In short, value is difficult to find

Roger Montgomery

Asset prices across all investment classes are at record highs, including and perhaps especially assets that produce no income. That takes in items such as the two-digit New South Wales numberplate that sold for $745,000 and the Basquiat painting sold this week for $US110.5 million — a record for post-1980 art and for an American artist.

It’s not surprising, then, that precious few assets are trading at prices that represent good value. When asset prices are high, returns will be low. The higher asset prices go, the lower future returns will be for the buyer. Therefore, these are the times when a strategy that can profit from falling asset prices makes perfect sense.

Consider the many industries in Australia that are being disrupted or are at cyclical turning points. Starting with residential property developers, we can see that a 23 per cent fall in residential approvals will lead to similar, if not larger, falls in construction activity.

This will have negative consequences for owners of businesses that profit from building and selling houses. With yields pushed to record lows, future returns on long-term commercial real estate assets are now unappetising when compared to cash returns.

Cash, however, is still seen as a liability and so people are exiting in droves. At the very time investors should be more cautious, they’re the most enthusiastic. This is common to the end of all booms.

An oversupply of apartments will lead to a collapse in construction activity, putting many tradespeople out of work or with less work. The construction industry employees about 9 per cent of Australia’s workforce, so any change to activity could have serious economic consequences.

When you factor in that mortgage, household and credit card debt are all at record highs, it’s easy to determine that rising construction industry underemployment will lead to a decline in retail sales.

The collapse of fashion retailers from Rhodes & Beckett to Pumpkin Patch and Topshop is a sign that unemployment in the sector will only continue to rise. And what of retailers who supply appliances and furniture to fit out all those shiny new apartments and houses? A slump in housing activity always leads to falling demand for additions and alterations.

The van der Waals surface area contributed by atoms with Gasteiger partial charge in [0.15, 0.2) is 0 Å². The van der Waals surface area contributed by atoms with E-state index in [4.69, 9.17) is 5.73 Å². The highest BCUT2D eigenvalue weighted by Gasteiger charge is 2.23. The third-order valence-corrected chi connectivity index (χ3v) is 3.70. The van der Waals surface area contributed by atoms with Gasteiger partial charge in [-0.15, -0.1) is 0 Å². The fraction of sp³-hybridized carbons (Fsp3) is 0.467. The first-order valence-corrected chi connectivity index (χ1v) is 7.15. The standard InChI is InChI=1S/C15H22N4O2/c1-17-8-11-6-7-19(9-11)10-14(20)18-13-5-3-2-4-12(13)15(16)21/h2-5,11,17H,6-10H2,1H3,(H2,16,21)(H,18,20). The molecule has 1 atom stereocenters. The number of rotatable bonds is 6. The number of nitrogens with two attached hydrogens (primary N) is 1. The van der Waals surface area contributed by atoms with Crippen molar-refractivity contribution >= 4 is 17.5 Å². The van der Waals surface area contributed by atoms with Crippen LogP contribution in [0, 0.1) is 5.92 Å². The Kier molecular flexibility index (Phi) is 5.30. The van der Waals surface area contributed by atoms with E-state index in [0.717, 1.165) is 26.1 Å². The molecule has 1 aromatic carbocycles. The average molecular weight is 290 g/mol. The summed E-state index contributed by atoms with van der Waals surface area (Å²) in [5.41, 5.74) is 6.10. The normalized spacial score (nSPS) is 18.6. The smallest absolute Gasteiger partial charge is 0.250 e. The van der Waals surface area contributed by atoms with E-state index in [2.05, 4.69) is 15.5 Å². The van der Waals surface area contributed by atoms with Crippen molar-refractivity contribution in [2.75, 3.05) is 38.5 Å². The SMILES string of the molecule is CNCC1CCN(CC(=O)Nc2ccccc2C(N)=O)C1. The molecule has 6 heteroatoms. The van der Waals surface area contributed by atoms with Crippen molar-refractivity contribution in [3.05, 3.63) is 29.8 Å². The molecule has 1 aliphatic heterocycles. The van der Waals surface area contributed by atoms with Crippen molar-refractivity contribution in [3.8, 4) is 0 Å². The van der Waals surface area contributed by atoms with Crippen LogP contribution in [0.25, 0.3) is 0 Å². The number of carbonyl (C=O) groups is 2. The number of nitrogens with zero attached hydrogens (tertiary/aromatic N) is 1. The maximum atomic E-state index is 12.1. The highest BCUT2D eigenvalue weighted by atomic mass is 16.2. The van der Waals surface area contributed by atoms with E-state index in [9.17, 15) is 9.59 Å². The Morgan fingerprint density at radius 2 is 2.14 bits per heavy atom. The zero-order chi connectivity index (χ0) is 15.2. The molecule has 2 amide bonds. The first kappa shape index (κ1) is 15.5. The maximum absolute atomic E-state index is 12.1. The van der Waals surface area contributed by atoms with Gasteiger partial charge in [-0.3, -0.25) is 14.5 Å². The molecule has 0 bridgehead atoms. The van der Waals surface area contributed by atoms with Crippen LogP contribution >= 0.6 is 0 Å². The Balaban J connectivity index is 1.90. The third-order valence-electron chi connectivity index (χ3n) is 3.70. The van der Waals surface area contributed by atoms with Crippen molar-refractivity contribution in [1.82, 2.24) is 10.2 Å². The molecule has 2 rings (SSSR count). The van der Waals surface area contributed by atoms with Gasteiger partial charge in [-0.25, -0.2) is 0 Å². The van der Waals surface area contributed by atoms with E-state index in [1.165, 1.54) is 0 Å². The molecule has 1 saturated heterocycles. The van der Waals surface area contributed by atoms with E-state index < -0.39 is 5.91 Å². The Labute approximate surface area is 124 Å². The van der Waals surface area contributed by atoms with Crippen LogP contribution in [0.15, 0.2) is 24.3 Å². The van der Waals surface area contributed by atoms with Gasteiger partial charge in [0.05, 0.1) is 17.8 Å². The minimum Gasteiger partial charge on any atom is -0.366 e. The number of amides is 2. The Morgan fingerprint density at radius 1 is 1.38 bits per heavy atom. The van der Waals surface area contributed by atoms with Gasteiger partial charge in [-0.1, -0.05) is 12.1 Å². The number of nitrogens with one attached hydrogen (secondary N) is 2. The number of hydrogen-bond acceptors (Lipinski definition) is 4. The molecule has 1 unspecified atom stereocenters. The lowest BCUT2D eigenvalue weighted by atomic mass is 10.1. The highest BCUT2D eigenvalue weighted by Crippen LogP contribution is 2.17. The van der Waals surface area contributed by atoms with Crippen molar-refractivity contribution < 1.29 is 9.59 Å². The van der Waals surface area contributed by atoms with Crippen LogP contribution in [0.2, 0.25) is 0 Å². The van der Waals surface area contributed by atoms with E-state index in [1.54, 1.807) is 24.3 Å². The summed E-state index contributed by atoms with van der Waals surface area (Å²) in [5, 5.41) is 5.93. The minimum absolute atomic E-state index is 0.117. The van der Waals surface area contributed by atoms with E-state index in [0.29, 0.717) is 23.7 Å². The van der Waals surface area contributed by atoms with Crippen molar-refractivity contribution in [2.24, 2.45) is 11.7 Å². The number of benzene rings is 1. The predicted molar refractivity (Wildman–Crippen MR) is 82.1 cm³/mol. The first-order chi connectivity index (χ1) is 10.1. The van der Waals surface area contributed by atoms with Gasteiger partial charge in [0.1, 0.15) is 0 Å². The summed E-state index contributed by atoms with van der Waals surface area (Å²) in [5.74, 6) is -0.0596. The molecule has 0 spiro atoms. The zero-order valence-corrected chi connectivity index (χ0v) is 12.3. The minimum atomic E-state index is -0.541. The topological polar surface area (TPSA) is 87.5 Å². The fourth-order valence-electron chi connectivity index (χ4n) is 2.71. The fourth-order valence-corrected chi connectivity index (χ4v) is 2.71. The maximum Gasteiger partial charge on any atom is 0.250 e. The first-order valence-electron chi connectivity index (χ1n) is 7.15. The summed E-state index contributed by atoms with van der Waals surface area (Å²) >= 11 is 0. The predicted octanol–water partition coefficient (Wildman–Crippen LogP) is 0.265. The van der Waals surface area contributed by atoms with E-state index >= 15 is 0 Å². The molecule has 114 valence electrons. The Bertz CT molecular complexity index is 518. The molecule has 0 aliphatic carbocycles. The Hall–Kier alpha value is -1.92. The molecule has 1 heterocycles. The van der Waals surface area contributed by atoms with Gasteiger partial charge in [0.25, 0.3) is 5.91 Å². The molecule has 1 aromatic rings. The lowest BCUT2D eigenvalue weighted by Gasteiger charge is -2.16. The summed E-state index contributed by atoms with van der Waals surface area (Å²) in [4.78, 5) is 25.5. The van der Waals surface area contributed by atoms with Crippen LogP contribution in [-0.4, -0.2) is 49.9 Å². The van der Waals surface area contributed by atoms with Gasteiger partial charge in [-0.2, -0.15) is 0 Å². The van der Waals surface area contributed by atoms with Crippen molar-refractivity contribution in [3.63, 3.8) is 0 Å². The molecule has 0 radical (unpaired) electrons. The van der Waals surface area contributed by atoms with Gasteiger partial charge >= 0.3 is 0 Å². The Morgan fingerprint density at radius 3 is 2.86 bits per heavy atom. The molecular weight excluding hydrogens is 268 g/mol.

The lag is about 10 months, so at some point in the next year retailers from Bunnings to Nick Scali could see a slide in same-store sales growth. That will put an end to the increasing employment dreams of those retailers.

If unemployment rises, the hundreds of thousands of property investors with mortgages will be forced to reduce their rents or lose tenants. It follows that financial stress will also hurt retail sales and the desire to borrow for asset purchases. That brings me to the banks.

The big four banks are all ready under pressure from regulators to slow the growth of investor loans. The banks have used a variety of techniques including raising deposit requirements, Blacklisting entire suburbs or simply raising interest rates, to quell the insatiable demand of unwitting property speculators. Well the banks may yet be shown to have prevented a much bigger bubble and subsequent mess, they cannot avoid the fact that their growth rates Will be slower than the recent past.

From builders to retailers, Car sellers to furniture sellers from electronics and white goods retailers to the banks the ground for profitable shortselling opportunities is fertile. And if the scenario I have articulated puts pressure on the Australian dollar the pressure on importers could ramp up very quickly. Perhaps that’s why at Montgomery, not unlike other managers that offer market neutral funds or funds that short sell, we have seen an increasing level of enquiry from sophisticated investors who see short selling not as a high risk alternative but as a very necessary part of their portfolio for the new post bubble era.


Roger Montgomery

Roger Montgomery founded Montgomery Investment Management, www.montinvest.com in 2010. Roger brings more than two decades of investment, financial market experience and knowledge. Roger also authored the best-selling investment book, Value.able.

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